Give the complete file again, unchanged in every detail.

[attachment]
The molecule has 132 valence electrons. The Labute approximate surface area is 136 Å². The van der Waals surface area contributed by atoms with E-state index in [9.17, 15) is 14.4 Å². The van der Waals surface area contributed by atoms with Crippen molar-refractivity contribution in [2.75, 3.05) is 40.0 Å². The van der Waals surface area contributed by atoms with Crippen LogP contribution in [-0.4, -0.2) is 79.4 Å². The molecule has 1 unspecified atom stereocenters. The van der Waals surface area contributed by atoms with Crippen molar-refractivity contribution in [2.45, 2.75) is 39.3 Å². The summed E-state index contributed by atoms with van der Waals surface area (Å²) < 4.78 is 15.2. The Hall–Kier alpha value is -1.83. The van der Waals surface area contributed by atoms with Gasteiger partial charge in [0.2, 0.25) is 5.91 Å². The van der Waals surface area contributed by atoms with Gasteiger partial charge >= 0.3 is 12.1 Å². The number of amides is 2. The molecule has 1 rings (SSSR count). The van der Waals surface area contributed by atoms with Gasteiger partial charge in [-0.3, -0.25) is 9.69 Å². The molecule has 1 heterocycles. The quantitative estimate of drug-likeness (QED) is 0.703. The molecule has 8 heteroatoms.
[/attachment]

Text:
The molecule has 132 valence electrons. The Labute approximate surface area is 136 Å². The van der Waals surface area contributed by atoms with E-state index in [9.17, 15) is 14.4 Å². The van der Waals surface area contributed by atoms with Crippen molar-refractivity contribution in [2.75, 3.05) is 40.0 Å². The van der Waals surface area contributed by atoms with Crippen LogP contribution in [-0.4, -0.2) is 79.4 Å². The molecule has 1 unspecified atom stereocenters. The van der Waals surface area contributed by atoms with Crippen molar-refractivity contribution in [2.45, 2.75) is 39.3 Å². The summed E-state index contributed by atoms with van der Waals surface area (Å²) < 4.78 is 15.2. The Hall–Kier alpha value is -1.83. The van der Waals surface area contributed by atoms with Gasteiger partial charge in [0.2, 0.25) is 5.91 Å². The van der Waals surface area contributed by atoms with Gasteiger partial charge >= 0.3 is 12.1 Å². The number of amides is 2. The molecule has 1 rings (SSSR count). The van der Waals surface area contributed by atoms with Gasteiger partial charge in [-0.3, -0.25) is 9.69 Å². The molecule has 1 heterocycles. The quantitative estimate of drug-likeness (QED) is 0.703. The molecule has 8 heteroatoms.